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Ambiance d'un noël français

Christmas ambience in France....It's very different from here in Australia...instead of hot summer days, it's winter. Instead of t-shirts and shorts, it's heavy coats, scarves and gloves. Instead of a swim at the beach or in the pool, it's stay inside and keep warm.

In France, the grey December days of winter become magically transformed by a riot of colour as Christmas approaches... .....It's houses with roofs covered in snow ...perhaps snowmen in the yards.... it's roads and shops decorated with bright colours and sparkling lights....it's the hot chestnut seller in the streets....it's the inside of houses decorated with bright colours, holly, ivy, Christmas trees, garlands, candles... it's a nice fire in the hearth, lots of gaily coloured presents under the tree, and a table laden with lots of lovely things to eat...!

The towns in France burst into colour with lights and Christmas trees in the last few weeks before Christmas. On the corner of the streets, the Christmas trees arrive. In the square, in front of the Town Hall Hotel de Ville or Mairie), there is usually a giant tree, covered in lights and decorated with baubles. These are real trees, not the plastic ones that we frequently see in Australia.

Ambiance noël by a café

A café owner in a little town in the Auvergne has made the entry very attractive for customers, with garlands, a ladder ready for Santa and the tree.

Schools are decorated for Christmas too, and have special Christmas events for their students. The Christmas school holiday starts only a few days before Christmas, and lasts only two weeks, compared with our long summer holidays here in Australia.

Ambiance noël in a little village The owner of this shop has used the down pipe from the gutter, and the street light, to help Santa on his way. The windows and inside the shop are also decorated.

In each town, everyone contributes to the decorations in the streets to provide a festive atmosphere. There are decorations in the streets - stars, snow flakes, candles, crowns, Christmas symbols and messages, multicoloured lights...By day, you don't see a lot, but when it's twilight, the streets and town light up and come to life. All of a sudden, the town changes ..hundreds of lights envelop its streets. Even the bare branches of the trees are decorated with lights of all sorts of colours!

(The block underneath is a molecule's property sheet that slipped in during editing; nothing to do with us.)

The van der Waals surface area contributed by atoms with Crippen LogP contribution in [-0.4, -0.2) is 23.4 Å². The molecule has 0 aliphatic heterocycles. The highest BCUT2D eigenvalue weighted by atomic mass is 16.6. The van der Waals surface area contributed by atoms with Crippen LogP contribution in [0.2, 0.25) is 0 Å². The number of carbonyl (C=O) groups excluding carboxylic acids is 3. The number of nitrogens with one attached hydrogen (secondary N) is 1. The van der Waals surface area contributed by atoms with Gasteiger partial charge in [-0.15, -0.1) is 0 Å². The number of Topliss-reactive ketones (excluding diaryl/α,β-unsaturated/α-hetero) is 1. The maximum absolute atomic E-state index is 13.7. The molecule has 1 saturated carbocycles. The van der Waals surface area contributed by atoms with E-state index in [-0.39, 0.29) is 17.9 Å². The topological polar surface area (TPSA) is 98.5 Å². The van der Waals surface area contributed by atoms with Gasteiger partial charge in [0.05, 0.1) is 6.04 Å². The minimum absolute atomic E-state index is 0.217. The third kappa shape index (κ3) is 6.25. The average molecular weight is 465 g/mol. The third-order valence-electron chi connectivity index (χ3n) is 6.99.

Street decorations in Vichy, in central France. Ambiance noël in Vichy

The shop windows are transformed. Each shop presents a Christmas theme featuring its products and Christmas decorations. Little shops decorate their windows (vitrines) in a simple way. Sometimes towns and villages hold competitions to choose the best decorated shop window.

Christmas windows in a little town

There are scenes in snowy forests, with Bambi and his friends; frozen lakes with ice skaters; snowy mountains with skiers; the Three Kings travelling to Bethlehem; the crib with Baby Jesus; or scenes from traditional fairy tales.

Christmas market in Alsace The shops that sell decorations are always full of colour.

Even the owners of houses do their "bit" towards the Christmas decorations. For example, French people have a tradition of window boxes, full of brightly coloured flowers and geraniums which trails from one window to another and from floor to floor during the summer months. At Christmas, the flowers are replaced with branches, and coloured lights, baubles, garlands and other decorations.

Lights on bridges in Toulouse If the town has a river running through, then the bridges are illuminated too, like this one in Toulouse.

And what about Paris? The city is even more beautiful during the Christmas season, especially at night, when millions of little sparkling lights illuminate the capital city. Streets (sometimes covered in snow) are full of people. On the footpaths, there are street musicians who play and sing Christmas carols. The big department stores, such as Les Galeries Lafayette and le Printemps put on very special shows.

Galeries Lafayette in Paris at Christmastime Not only are the shops decorated outside but their windows are full of magical themes. There are always automated figures in these displays that are great fun to watch. Adults as well as children enjoy these. 

But on Christmas Eve, when people have finished buying their last minute purchases, the streets become deserted. It's the time for "le réveillon" of the special Christmas meal. all the family eat together at this big dinner. People traditionally have seafood, such as oysters, a roast turkey and "une buche de Noël" or special Christmas log cake.

In the evening, the children put their shoes in front of the chimney, on the hearth or near the Christmas tree, all ready for Santa. Later, the bells of the churches and cathedrals will ring to call people to the High Mass at midnight. Midnight Mass is a tradition in Europe.

Ambiance

 

Bienvenue!
 

A "grand repas" at Christmas

     
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